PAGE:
Thinking Inside the Box and Institutionally


Angomcha Bimol Akoijam

Learning modern expressions or hooking on to popular idioms is one thing and understanding their essence or locating the same in the concrete condition of one’s life is another. Take for instance, it is often said that we must think ‘outside the box’ in order to tackle or solve the myriads of problems/issues plaguing the state of Manipur today. This proposition seems to assume that people have actually deployed the known means to tackle the problems that mark our messy and miserable Manipur. The truth is, there is hardly any evidence to show that people have actually done that. We have learnt to live with inactions and a self-imposed moratorium that have produced our collective life as a normalized abnormality.

To think of it, we have lost the sense of shame. Instant gratification, self-indulgence and momentary illusions and pride of a minai (slave) who is close to master is that which defines, it seems, our collective persona. It doesn’t matter when a well-known media figure tweeted that his media house has to arrange power at Mary Kom’s home in Imphal as there is no electricity. Indeed, what have been our responses to certain key concerns such as armed conflict and energy (read, electricity), or for that matter issues such as dismal infrastructures, education, health systems etc in the state?

Indeed, what’s there ‘inside the box’ anyway vis-à-vis these issues?

Hellish Distortions of a “little Paradise”

Only the vested interests and fools will deny that there is armed conflict in the state. And that this is a central issue for us precisely because it has affected almost all walks of life in the state for a long time. And yet, has there been any response from the Government of India or the Manipur Government which is remotely resembled to those initiatives with respect to similar issues in Kashmir? Obviously there‘s none. All that one has seen so far is ignoring or distorting the issue and or pumping in money and deploying more and more armed forces of the state in Manipur. To say the least, these are approaches which have made institutions and life twisted and miserable in the state. And we have learnt to live with the subsequent normalized abnormality for years.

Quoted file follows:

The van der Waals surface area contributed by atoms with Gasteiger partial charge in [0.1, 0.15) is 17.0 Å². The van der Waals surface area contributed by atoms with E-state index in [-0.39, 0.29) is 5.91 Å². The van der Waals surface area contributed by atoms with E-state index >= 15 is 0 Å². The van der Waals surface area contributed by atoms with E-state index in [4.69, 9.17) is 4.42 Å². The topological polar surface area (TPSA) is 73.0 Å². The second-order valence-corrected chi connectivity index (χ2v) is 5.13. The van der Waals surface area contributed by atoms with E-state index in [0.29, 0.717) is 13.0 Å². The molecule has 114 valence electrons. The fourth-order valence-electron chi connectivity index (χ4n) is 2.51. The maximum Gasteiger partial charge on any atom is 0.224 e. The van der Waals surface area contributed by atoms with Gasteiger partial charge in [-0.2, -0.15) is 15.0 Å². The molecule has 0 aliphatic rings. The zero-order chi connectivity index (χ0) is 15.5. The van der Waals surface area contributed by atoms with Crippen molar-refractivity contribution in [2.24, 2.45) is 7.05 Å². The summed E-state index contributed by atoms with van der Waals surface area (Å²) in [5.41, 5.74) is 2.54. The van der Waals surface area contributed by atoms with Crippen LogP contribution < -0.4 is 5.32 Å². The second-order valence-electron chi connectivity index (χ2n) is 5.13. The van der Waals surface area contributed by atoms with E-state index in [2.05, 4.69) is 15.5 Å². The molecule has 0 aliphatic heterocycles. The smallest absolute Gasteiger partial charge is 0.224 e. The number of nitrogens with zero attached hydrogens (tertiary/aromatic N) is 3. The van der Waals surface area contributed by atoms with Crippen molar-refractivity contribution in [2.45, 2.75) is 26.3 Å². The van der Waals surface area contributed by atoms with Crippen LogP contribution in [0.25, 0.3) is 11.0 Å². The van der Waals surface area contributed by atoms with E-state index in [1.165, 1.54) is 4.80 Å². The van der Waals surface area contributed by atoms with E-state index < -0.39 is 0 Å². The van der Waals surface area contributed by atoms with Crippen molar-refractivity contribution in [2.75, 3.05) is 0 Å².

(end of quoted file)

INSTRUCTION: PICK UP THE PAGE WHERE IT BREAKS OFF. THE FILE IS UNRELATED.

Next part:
To think of it, the state has not acknowledged that there is ‘armed conflict’ (meaning, there is an armed confrontation between the organizations that deployed armed means while demanding ‘sovereignty’ for Manipur and the state which deploys its military and other armed forces to defend the territorial and ‘national’ integrity of the postcolonial Indian state) in Manipur. This position has been more or less complimented by people of the state with their self-denial and or ‘lynching mentality’ (sort of ‘naharols sing si huranba ngaktani, hatokadabani’). In fact, such self-denial and such consuming mentality have significantly contributed to failure to deal with their reality realistically.

Incidentally, just as more and more people come under the cliental structure or network of a state driven grant-in-aid economy, people don’t to throw away, leave along eliminate, the corrupt practices such as getting rich by swindling public money. All that they do is to partake and live with those practices or even secretly admire those who become rich and powerful by virtue of their access to the wealth and power of the state. In other words, they thrive and long for the moment to become a part of that class of beneficiary who swindle public money and get rich, albeit they are morally and mortally very angry with what has come to be called ‘extortions’.

Such is the twisted world that the political class in the state, who ‘rule’ over Manipur and ‘defend’ India on behalf of the power that be which is located outside the state, are often accused of their links with the ‘insurgents’ by the agencies of the state. And on the other hand, many who swear by ‘motherland’ seem to enjoy intimidating and killing the people on whose name they wage ‘armed movement’. It is a scenario that becomes tragically comical as many seem to readily call anybody who speaks out and take a stand on public issues as someone who is either trying for election to become a politician or someone who is connected with the insurgents.